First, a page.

|Humanitarian agencies are calling on the NTC to ensure fair trials and treatment for thousands of prisoners [Al Jazeera]|
The detention of thousands of suspected mercenaries and enemy fighters has left Libya’s new government facing crowded prisons and concerns from rights groups that inmates may suffer unfair trials and mistreatment.
The detentions have continued in recent days even as the fighting for Tripoli has mostly ended. Yet the influx of inmates has become a growing problem for the National Transition Council (NTC) and perhaps its toughest test since seizing power from Muammar Gaddafi and his army.
The NTC must decide how to treat those who fought for Gaddafi, and how to ensure that migrant Sub-Saharan workers are not arrested or abused on suspicions of having been recruited as mercenaries.
“Our concerns are the wide-scale roundups and detentions that are creating a climate of fear,” said Samuel Cheung, a senior protection officer for the UN High Commissioner for Refugees in Tripoli.
He said that many migrant workers from sub-Saharan Africa “are afraid of moving around in the streets”.
In recent days, fighters said they had conducted sweeps through the capital and acted on informants’ tips to carry out the targeted arrests of ex-regime members.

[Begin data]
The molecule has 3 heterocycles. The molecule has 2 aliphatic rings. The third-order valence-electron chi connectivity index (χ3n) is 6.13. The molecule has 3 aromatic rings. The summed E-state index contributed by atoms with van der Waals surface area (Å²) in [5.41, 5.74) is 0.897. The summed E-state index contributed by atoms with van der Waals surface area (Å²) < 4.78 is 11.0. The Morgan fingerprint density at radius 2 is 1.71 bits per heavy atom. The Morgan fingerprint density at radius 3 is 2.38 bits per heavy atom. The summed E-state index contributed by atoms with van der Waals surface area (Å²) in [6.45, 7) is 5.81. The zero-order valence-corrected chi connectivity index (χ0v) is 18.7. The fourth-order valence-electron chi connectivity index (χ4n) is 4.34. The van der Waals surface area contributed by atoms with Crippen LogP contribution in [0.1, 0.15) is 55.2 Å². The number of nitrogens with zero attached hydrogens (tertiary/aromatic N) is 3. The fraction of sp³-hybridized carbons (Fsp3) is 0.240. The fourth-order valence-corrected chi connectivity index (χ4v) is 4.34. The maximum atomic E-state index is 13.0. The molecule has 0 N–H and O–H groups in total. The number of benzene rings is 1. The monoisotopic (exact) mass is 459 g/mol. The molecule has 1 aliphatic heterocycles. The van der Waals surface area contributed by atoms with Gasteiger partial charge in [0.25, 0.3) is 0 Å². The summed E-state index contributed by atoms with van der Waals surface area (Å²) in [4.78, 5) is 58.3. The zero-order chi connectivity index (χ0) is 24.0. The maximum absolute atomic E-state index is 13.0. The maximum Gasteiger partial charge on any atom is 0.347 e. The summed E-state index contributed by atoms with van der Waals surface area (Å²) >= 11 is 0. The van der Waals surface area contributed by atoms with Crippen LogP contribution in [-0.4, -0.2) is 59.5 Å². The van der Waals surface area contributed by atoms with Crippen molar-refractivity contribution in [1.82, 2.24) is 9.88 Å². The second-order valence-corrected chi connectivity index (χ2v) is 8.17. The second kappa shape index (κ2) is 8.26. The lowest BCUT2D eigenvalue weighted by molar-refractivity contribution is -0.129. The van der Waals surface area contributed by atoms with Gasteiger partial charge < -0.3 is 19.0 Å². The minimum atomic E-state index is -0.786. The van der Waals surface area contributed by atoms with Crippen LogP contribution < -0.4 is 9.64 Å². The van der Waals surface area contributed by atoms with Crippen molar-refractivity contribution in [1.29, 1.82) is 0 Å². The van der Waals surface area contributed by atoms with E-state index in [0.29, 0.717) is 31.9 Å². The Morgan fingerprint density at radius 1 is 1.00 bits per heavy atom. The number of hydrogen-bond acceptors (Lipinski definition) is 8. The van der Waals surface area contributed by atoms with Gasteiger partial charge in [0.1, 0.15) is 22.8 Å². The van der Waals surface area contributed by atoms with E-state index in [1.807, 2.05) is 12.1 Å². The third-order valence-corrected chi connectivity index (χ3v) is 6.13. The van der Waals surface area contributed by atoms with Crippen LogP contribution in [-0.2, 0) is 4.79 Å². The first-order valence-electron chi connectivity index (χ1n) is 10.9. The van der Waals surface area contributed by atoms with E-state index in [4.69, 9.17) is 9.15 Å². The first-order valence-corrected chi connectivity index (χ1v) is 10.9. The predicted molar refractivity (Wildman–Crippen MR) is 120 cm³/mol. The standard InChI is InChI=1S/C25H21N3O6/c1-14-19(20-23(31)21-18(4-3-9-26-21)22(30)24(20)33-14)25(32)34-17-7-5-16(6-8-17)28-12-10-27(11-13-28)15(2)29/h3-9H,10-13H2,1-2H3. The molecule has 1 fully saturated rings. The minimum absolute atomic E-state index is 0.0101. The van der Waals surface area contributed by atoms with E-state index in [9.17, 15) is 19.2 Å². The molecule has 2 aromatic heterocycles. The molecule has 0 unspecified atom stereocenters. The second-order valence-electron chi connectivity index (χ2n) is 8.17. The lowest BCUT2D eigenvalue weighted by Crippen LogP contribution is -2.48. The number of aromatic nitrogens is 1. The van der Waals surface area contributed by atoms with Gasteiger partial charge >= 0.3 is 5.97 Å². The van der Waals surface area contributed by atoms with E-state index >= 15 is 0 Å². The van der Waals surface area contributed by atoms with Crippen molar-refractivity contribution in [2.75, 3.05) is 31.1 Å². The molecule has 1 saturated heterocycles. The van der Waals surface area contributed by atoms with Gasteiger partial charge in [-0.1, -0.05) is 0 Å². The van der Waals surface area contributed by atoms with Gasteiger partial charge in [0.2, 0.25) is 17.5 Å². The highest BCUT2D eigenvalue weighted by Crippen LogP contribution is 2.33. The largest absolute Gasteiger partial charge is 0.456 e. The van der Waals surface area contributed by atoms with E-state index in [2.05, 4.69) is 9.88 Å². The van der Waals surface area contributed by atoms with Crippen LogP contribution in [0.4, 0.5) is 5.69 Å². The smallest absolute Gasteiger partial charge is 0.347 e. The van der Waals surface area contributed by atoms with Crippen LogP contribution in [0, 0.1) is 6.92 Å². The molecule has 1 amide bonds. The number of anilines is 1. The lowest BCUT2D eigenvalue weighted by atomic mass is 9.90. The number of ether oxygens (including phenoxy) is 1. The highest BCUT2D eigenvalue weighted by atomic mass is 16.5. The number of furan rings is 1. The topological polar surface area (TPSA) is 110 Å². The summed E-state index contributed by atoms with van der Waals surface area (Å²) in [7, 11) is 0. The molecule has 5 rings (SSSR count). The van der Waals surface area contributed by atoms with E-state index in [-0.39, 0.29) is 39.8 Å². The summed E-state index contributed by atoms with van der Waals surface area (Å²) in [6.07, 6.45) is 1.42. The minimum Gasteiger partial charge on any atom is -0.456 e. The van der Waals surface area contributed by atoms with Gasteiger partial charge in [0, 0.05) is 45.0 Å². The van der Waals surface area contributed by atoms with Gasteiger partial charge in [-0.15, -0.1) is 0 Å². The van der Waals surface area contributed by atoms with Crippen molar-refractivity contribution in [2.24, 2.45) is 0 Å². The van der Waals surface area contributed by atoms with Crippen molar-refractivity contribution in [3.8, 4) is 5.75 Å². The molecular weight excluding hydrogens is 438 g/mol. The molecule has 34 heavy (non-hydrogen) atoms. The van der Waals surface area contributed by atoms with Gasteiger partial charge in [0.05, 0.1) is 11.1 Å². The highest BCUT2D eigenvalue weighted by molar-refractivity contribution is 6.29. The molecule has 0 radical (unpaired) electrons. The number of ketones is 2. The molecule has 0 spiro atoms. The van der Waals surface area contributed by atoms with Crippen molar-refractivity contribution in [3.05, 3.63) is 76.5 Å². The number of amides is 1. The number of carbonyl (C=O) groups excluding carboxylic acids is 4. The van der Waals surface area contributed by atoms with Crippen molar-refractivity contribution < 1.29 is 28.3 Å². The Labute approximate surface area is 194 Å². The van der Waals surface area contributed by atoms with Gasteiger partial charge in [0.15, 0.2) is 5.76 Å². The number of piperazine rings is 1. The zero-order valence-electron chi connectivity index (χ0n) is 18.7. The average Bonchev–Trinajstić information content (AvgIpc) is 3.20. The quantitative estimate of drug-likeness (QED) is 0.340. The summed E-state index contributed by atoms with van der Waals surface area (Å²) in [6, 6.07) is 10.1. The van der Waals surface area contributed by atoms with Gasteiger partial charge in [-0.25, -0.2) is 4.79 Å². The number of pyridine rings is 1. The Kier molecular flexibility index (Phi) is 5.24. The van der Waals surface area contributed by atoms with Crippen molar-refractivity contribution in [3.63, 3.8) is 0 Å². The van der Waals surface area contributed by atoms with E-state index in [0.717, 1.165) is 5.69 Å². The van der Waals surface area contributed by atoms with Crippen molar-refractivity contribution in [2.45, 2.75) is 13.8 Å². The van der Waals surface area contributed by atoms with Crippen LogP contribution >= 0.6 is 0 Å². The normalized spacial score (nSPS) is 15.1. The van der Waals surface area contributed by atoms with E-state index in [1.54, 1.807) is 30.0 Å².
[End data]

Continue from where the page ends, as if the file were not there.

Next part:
The arrests of confirmed Gaddafi loyalists, however, have been limited. Some former high-ranking officials claimed they turned themselves in, including Abdelati Obeidi, former foreign minister, and Jibril Kadiki, former deputy commander of Gaddafi’s air defence forces.
Mercenaries or migrants?
With the Libyan court system yet to reconvene, how to deal with the prisoners remains a question.
“There isn’t actually a proper judicial process. They don’t give them court dates. They don’t give them lawyers, not just yet,” Abdul Busin, spokesman for the military police, said.
“But they do differentiate between mercenaries and migrant workers. They try to as much as possible.”
Busin could not confirm exactly how many suspected mercenaries and regime loyalists had been arrested or how many of the prisoners are foreigners.
He said the NTC had established two official detention centres at former government prisons in Mitiga Airbase and the Tajoura district of east Tripoli. Busin said he did not know how many prisoners the NTC was holding.
There are likely other prisoners scattered across Tripoli, its outskirts and around the country. Al Jazeera recently visited a small police station in the Fernaj neighbourhood that was holding dozens of men, 19 of whom identified themselves as sub-Saharan migrants.
Other migrants squatting at an abandoned harbor in the west Tripoli neighbourhood of Sidi Bilal said some men had been arrested after venturing out of the camp in search of food. Amnesty International witnessed men being treated at Tripoli Medical Centre who were forcibly taken from their beds and arrested by NTC fighters.
Abdelmajid Mlegta, the Tripoli security committee member responsible for a part of western Tripoli, said 300 inmates were being held at the National Oil Institute (NOI) alone.